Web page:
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Water Color, Color Theory, & No Boboli Gardens

During an early studio meeting, Curt taught us how to watercolor, a water-soluble paint that can either be saturated or more desirably be more transparent. He gave us a demo on how paper can react to watercolor: how to keep it flat, how it can buckle when wet, how the different amount of paint can have different effects when applied thick, thin, and with different layers, and how the paint can change with different amounts of water.  Watercolor while is not very forgiving is an interesting medium as it can reactivate simply by adding water. He proceeded to explain how all paints are basically pigment combined with a binder such as water, egg, plaster, oil, and polymer to achieve different paints such as watercolor, tempera, fresco, oil, and acrylic. We also were taught basic color theory: hues of the color wheel; tints, tones, and shades; and spatial qualities of color.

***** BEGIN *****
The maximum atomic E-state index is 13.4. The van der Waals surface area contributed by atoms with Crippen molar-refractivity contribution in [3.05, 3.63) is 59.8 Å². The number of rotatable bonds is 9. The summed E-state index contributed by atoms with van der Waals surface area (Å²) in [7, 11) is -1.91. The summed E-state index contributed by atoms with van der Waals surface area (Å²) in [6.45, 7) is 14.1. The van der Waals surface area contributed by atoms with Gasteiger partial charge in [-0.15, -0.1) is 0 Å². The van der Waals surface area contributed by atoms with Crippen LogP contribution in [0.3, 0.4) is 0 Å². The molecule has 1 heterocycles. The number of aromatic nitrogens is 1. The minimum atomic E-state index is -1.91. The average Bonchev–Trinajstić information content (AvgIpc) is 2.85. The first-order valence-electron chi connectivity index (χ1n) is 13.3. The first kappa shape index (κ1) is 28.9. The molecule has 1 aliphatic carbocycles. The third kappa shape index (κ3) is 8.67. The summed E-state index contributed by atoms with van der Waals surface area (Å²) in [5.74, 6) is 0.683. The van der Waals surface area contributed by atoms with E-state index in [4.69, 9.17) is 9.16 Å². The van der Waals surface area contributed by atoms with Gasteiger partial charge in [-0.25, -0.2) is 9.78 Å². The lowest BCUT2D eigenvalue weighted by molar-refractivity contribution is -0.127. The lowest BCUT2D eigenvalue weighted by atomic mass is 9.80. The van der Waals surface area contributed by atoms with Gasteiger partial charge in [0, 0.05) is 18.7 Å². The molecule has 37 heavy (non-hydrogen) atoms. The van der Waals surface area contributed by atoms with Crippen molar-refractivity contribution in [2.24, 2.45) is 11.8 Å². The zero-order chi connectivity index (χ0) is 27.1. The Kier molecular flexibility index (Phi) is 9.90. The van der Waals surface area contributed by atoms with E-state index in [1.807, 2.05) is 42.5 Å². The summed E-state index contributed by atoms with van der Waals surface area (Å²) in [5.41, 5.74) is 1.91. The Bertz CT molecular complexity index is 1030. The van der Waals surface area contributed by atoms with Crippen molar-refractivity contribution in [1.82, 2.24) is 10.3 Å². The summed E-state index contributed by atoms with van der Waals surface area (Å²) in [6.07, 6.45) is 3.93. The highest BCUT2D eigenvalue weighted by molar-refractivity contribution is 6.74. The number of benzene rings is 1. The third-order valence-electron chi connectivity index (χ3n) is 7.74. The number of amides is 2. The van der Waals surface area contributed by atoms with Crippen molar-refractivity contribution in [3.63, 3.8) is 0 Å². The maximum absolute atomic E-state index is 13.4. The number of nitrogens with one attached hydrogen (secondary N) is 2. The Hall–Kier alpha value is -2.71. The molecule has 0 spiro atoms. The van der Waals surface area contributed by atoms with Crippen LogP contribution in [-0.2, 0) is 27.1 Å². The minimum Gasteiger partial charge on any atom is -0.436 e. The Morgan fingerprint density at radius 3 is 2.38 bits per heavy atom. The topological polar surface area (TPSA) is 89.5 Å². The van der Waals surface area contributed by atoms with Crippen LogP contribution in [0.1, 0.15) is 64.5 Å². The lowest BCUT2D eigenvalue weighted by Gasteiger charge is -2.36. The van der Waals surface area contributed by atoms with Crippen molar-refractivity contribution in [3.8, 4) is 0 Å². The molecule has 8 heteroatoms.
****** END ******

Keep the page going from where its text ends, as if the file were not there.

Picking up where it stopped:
After students went on their own ways for lunch, the group reunited at the Pitti Palace to visit the Boboli Gardens. Unfortunately the garden was closed due to an unknown reason but hope was not lost. We walked over to San Fredrano Park instead to try out our new watercolor knowledge. Also, on the way over we got to visit a sculpture studio that has been owned by 6 generations of a family which the studio now teaches sculpture; a great unexpected delight!